I don’t think the majority of people touring really care what other people think of them.

    And, I think putting forth a suped up image will attract the wrong people to touring. Much like the people at the campground sleeping in a tent with their tv/vcr combo plugged into a 25 ft extension cord. Americans will just never be like Europeans…we are too lazy and greedy.

    It would be like making Nascar fans show up for races wearing suits and snacking on wine and cheese. First of all, the fans would be put off and uncomfortable, and secondly the new attractees would get there and realize that even though everyone looks smashing…..all those roaring engines and the smell of burning fuel for hours upon end is just not their idea of a tea party.

  22. Galen Fitzpatrick says:

    For my Mom’s first bike camping trip, we cooked, on the backpacking stove, filet mignon and finished the meal off with chocolate cake. For a more recent trip with friends, mealfare consisted of instant mashed potatoes with cheese and bacon. If I was to havetraits associated with me, I’d likethem to be adaptable, courteous, friendly, capable and willing. I think those traits are pretty appropriate to any lifestyle.

  23. Nate says:

    Darren, this is just my opinion, but I think the things you are seeking after in this article are superficial, fleeting, and have little meaning in the big picture and purpose of life. The things you describe about Landrover is nothing more than an image used to entice people. This marketing tactic is used by all industries and companies to create an illusion. Sadly, many peoples feeling of self worth and value are tied up and supported by these illusions. I am an avid 4×4 off-roader, motorcyclist, and bicyclist. I guess people see what they want to see. When I watched that Landrover comercial, I got a sick feeling that was very unpleasant. All i saw was a fake veneer of an imagined lifestyle and a overdeveloped product with many unreliable features. Landrovers are not known for their reliability. In fact, they are so complex and expensive to fix, they are a very very poor choice for a real world expidition or application. At least the modern ones. The older ones were a lot better. Any serious offroader knows this and that’s why most use better vehicles such as toyotas, jeeps, etc, that are much more reliable and a wiser choice both functionally and economically. My point is that, I feel that true happiness is found in real things that last, that edify one on a true deep level, and not by passing short lived fads that go out of style only to reappear again masked as something else with little depth. Anytime something goes “mainstream” and gains a popular image, that is a bad thing, because mainstream is like a hollywood fad that takes in, exploits, and the throws out. It’s about consumption, temporary gratification, and waste. To me that is what worldly means. I, like you have, social anxiety and used to be very self aware as you described. Then one day I got sick of it. Why should I give a damn what anyone thinks about me? Their perception does not determine my self worth. I’m fine being the under dog. I do not desire the praise and honor of the world or society towards me as a cyclist. I need no recognition. My only concern regarding this is to help people find a love of cycling, travel, and exploration and see it in it’s real light to try to help myself and others get past all the illusions and fakery that is everywhere. I want to experience the real adventures and meet real people. I want a knowledge and feeling of real self worth that will stand when there is no glamorous distraction to lean upon. I want something deep within, a true peace, that is not dependent on luxury, style, and respect.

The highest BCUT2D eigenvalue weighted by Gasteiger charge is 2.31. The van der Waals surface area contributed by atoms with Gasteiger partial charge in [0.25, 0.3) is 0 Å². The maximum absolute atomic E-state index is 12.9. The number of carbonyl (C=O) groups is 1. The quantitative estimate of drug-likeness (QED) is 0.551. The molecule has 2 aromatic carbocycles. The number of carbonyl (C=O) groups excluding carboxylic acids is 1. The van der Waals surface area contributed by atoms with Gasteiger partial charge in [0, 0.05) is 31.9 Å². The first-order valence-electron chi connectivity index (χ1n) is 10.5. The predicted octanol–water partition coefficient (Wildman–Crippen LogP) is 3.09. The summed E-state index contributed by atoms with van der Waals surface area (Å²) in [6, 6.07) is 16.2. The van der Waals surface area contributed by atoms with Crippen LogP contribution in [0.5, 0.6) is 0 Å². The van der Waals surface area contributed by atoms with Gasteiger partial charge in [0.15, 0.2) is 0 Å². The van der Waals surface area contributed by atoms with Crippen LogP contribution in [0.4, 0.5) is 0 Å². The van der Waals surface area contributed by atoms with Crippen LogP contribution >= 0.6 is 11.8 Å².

• Bicycle Touring Pro says:

      Thanks for your thoughts Nate. I agree with you in parts, but this article isn’t really about Range Rover as a reliable vehicle (or a high-priced SUV). It’s just about the image of adventure that the Range Rover portrays here. I was mainly trying to say that so many people see cycling as a poor-man’s sport… and that if cycling were seen as a slightly classier and more adventurous sort of thing, more people would be likely to take to it.

  24. Jennifer says:

    Darren, ok….let me put this gently. After reading through these posts again I believe that you might be the one who isn’t understanding. You keep saying it isn’t about Land Rover….but it is….or else you would have had no reason to use it as an example. What everyone is trying to tell you is that “selling” people on an image is just that…..selling them. It doesn’t jive with the reasons people do this or the values most of them hold.

    You can dress yourself up and ride around in a tuxedo all day long…..but the minute your “buyers” get sweaty….or cold….or tired……they will return your “product” like a piece of unused gym equipment.

    One must first become enlightened.